Understanding Sexual Harassment in the Workplace

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Home > Blog > Understanding Sexual Harassment in the Workplace

Understanding Your Rights

There’s no doubt about it, sexual harassment in the workplace has grown significantly in the past 15 years. In a Commission Inquiry into this matter, it was found that one in three people experienced workplace sexual harassment in the past five years, compared to a 15-year earlier study that cited only one in ten. With 39% of Australian women and 26% of Australian men admitting to having been sexually harassed in their workplace, it’s a shocking fact that we should be dealing with*.

While that statistic might be frightening, what can be even more surprising is that only 51% of witnesses to sexual harassment took action on it. Some of these statistics may stem from a lack of understanding of what sexual harassment in the workplace is and looks like.

What Defines Sexual Harassment

We all seem to be of the understanding that harassment and particularly sexual harassment is bad, but do we understand what even constitutes as sexual harassment? Sexual harassment is a broad term for a range of different incidents that may take place, but it is generally defined as any unwelcome sexual conduct, advances and comments in the workplace.

Some examples of sexual harassment are as follows;

  • Inappropriate physical or suggested physical advances such as kissing, hugging, touching of inappropriate areas, and unwelcome physical touch
  • Comments, jokes and ‘talk’ of sexual abuse or harassment
  • Unwelcome sexual jokes or comments made about a person
  • Sexually explicit images, videos or emails shared or sent without consent
  • Sexual leading questions
  • Inappropriate abuse of power, or ‘cornering’

As you can see through the examples, they all share the common theme of being inappropriate and unwelcome. If anything in the workplace makes you feel uneasy or you feel that it was inappropriate, it’s good to chat with a manager, supervisor or colleague you trust about the incident.

What The Law Says

Sexual Harassment in the workplace comes under the Sex Discrimination Act 1984, which states the previously described actions as unlawful. The Act is very thorough with its covering grounds, ensuring all types of employees come under the umbrella of this law. The workplace in question is defined as ‘where the harasser works’, ‘where the person being harassed work’s’, or ‘where both parties work.’ It also includes a range of different working scenarios, so no matter whether you’re contracted, part-time, subcontractor, prospective employee or commission agent, your rights are covered. No matter where or how your working title is defined, if you are sexually harassed in the workplace, the Sex Discrimination Act defines it as unlawful.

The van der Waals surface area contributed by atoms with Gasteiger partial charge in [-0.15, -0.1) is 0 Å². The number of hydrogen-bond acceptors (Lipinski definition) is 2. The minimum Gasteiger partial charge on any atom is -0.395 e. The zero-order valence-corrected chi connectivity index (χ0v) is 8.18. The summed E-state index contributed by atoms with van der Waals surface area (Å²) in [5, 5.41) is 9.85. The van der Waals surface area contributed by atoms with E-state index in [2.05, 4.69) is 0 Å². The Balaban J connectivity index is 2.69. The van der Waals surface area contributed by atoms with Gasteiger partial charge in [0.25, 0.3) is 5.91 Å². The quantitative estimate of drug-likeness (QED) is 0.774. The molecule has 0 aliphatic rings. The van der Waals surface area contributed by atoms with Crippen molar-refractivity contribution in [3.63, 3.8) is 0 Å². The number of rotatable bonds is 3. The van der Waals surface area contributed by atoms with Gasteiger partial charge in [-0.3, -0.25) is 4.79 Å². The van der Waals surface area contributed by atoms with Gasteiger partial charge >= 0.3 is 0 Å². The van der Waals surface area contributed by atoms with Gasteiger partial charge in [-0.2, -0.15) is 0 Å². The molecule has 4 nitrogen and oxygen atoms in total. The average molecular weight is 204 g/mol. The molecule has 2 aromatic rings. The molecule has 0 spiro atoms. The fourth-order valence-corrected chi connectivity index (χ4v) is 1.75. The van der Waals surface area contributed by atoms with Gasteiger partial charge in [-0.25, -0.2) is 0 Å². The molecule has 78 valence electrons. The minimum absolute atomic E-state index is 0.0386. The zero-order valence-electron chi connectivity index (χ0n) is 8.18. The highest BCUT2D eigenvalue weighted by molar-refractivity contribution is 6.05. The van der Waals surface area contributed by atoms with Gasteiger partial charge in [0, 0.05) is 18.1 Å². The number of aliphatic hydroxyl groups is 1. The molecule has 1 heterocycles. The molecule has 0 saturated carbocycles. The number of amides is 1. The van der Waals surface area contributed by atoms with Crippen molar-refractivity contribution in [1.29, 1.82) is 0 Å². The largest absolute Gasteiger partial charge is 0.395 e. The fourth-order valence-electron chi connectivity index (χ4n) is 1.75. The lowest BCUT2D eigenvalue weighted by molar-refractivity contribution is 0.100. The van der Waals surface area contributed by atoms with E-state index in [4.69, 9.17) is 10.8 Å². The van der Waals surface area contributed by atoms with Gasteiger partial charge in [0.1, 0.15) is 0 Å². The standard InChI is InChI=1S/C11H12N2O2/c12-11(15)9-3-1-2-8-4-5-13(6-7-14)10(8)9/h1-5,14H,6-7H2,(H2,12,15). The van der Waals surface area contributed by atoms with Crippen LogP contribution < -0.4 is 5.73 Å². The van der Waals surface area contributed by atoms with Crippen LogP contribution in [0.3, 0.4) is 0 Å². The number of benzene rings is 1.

What Should You Do

If you have been on the receiving end of any sexual harassment in your workplace, the next step is contacting your HR department or representative as soon as possible and provide them with a detailed explanation of the incident. Include details like the place and time, if there were any witnesses to the incident and exactly what transpired. It can be daunting to make that first step, but the law is there to protect you, and your employer should have your safety at the forefront of their mind. You should also consider speaking with an employment lawyer, who will be able to give you legal advice and help you understand your rights. 

If you are a witness to sexual harassment in the workplace, it is important that you speak up, intervene and stand up for the person who was experienced this. You can report anonymously, or chat to the manager or HR department about what you saw. People standing up for victims and speaking out will ensure to send the message that this type of behaviour will not be tolerated.

If you or someone you know is experiencing sexual harassment in the workplace, speaking up will make the world of difference. For further advice, speak to an employment lawyer today. 

*Statistics from the Sexual Harassment National Telephone Survey 2012 and the Australian Human Right’s Commission’s National Inquiry – Roy Morgan Research.

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